5. Ability to set unique page titles & meta descriptions – page titles are accepted as the single most important on-site ranking factor (apart from quality content), so the ability to set unique page titles and meta descriptions on every page is vital. It sounds like common sense that you would be able to edit page titles manually so that these are unique – but based on some of the CMS systems I’ve seen in the past, common sense really isn’t that common! And while meta descriptions are not a direct ranking factor, they will have an effect on the click through rates from the search engine result pages (as they are displayed below the title). The ability to set each to include certain components, such as a call to action, will aid achievement of KPIs.
  6. Define <h1> tags on every page and for it not to affect the navigation/menu system – H1 tags are still thought to play a part in ranking, although with diminishing significance. As with title tags, the ability to set these individually is important. With some CMS implementations, the navigation is built around the page header tag, which is not ideal; it limits our ability to draw maximum SEO benefit, as we have to compromise on layout, length and content. Also, the ability to add additional header tags into the page is an important feature to have.
  7. Define ALT tags – ALT tags are an accessibility feature used to define an image for people using screen readers, but they are also widely thought to be an important ranking factor. Using appropriate keywords within an ALT tag can boost the ranking performance of a page. A number of CMS systems limit the ability to define these tags. Often they are set at image library level too, as opposed to page-level, so if an image is used on 20 different pages it would have to share the same alt tag.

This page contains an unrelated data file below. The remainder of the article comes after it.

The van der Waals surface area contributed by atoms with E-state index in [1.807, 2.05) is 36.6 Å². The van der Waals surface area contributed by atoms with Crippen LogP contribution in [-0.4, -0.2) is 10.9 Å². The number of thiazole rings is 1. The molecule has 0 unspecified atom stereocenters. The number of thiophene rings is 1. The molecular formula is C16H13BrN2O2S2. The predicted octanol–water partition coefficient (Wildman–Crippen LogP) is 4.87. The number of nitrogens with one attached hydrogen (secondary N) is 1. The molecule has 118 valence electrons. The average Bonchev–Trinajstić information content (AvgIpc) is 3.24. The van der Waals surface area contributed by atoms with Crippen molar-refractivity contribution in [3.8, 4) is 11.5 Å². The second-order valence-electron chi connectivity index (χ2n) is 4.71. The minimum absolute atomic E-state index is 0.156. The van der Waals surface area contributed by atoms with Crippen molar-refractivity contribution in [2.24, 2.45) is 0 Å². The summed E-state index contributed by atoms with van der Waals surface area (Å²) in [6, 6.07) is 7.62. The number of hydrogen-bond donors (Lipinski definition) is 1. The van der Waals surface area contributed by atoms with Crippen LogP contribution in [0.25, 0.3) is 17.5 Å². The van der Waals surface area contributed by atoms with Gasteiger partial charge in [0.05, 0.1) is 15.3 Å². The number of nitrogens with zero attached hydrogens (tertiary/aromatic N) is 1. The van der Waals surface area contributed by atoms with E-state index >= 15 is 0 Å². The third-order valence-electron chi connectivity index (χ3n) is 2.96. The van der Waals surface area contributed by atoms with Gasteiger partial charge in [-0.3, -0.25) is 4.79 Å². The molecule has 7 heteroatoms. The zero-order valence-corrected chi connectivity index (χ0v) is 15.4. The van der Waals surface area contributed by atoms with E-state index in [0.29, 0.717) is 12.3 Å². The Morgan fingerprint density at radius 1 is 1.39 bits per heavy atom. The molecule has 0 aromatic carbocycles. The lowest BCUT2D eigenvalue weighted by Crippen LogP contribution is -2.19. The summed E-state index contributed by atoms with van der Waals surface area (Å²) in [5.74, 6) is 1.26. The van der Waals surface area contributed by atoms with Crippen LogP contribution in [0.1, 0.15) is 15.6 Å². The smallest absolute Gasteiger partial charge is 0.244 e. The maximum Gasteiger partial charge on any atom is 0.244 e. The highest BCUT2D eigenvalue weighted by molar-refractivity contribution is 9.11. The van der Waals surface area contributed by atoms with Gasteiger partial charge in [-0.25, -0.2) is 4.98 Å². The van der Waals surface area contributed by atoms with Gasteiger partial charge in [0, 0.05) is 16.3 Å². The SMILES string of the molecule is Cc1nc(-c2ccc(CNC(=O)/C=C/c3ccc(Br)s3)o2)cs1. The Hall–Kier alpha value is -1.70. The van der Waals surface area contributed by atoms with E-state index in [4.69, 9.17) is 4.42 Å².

8. Does the CMS have blogging software? And how good is it? If blogging is a key part of your content strategy this is a key area to check – if not, is the system compatible with a more widely used blogging platform such as WordPress?
  9. Can you have access to the robots.txt file? You may need to make updates to control search engine access to sections of your site. This is much easier if you can have direct access to the robots.txt file.
  10. How does audience content personalisation affect SEO? Similar to the automatic language content-serving by IP detection, many content management systems are now offering personalised content – this is based on the user’s history of visiting the site. Content personalisation can be a very nice feature (think Amazon book suggestions), but it’s important to ensure that when the search engines visit, it is treated as a first time visit and that your best optimised content is available to be indexed.

I also found it very useful to be part of a pitch process where you can take a look at other features and think of them from the perspective of how it impacts an SEO project – for example, if the CMS is linked with backend CRM software, this can impact how you provide reporting and analytics goal/conversion tracking.

I would be interested to hear what SEO issues you’ve encountered with CMS platforms before and which questions you would ask to make sure you avoid any potential SEO headaches further down the line?